Teachers, not Students, Behind Drive to Change Concord High Mascot in Spite of High Cost to School
We, the undersigned on behalf of the majority of alumni and students, disapprove as to how the vote for changing the mascot at Concord High School was managed. The MDSUD’s Governing Board should abide by their original vote which defeated the Resolution on 28 June 2023.
The process was biased in favor of change, coerced the students into voting, and violated several MDUSD policies. If true and accurate information had been disseminated, the resulting vote would have been much different.
Misleading and incomplete information was sent in the messages to students and families. Emails implied the School Board was mandating the change to a non-human mascot and that the students had no voice in the matter.
This violates School Board Policy 6144 on Controversial Issues. “Instruction shall be presented in a balanced manner, addressing all sides of the issue without bias or prejudice and without promoting any particular point of view.”
Spearheaded by a teacher, yet it was never disclosed as to who exactly decided it was necessary to change the mascot or why. There was no discussion or survey about what the students or alumni thought about the Minutemen as a mascot.
The students and alumni were simply told that it would change. This is in violation of School Board Policy 5137 on Positive School Climate. “Students shall have opportunities to voice their concerns about school policies and practices and to share responsibility for solving problems that affect their school.”
Why is it acceptable to name a school after a specific person with all their foibles, but not have a generic mascot of a group of individuals who made a great and significant contribution to the founding of our country? The students at Concord High School can at least identify a Minuteman while they have absolutely no idea who James W. Dent or Bertha Romaine were.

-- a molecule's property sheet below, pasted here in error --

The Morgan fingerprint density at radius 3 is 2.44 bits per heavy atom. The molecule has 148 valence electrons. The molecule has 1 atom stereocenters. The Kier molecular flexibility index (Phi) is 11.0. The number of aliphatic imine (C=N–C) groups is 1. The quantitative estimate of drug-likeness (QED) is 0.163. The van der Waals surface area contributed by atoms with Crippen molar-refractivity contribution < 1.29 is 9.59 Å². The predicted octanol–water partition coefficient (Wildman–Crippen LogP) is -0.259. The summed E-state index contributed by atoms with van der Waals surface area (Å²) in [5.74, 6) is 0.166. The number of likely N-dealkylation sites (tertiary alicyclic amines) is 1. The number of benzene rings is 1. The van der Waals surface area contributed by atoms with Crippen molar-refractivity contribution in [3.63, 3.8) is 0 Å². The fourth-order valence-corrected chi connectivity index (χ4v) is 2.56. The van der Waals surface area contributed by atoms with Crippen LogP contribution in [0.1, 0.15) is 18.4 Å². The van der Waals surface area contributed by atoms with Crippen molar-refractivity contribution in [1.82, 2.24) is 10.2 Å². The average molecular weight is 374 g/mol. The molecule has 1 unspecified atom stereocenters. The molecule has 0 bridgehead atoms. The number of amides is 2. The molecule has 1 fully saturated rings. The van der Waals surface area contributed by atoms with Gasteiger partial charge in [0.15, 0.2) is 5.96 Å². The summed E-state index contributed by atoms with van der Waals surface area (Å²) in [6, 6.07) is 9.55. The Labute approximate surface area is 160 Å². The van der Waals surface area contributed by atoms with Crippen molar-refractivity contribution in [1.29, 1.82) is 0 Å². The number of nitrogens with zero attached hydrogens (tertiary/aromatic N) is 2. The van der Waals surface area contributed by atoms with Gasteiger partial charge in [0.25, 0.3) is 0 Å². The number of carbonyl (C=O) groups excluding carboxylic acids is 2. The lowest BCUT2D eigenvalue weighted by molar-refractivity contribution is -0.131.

There were 1180 enrolled students for the 2022/2023 school year. At the very least, a simple majority of 591 votes would have been needed to reach the more than 50% threshold. In the last round of voting, there were a total of 500 votes cast. This underwhelming voter turnout is a direct reflection of the students’ apathy and lack of support for a mascot change. The final vote was almost evenly split between the three options given, (Minutemen was not an option), and the winning mascot, Bear, received only 117 votes or 9.9% student support.
We would like the MDUSD Governing Board to stand by their initial decision and allow Concord High School to keep the Minutemen as a mascot. At the very least, the school should give the students honest and accurate information and use a third-party polling tool to allow students to vote freely. If a true majority of the students were in favor of updating or even completely changing the mascot, we would support them.
Ashley Barrows, Lynette Dashner, Matt Dashner, Laurie Erickson Gomez, Mark Lloyd, Julie Melendres Lyster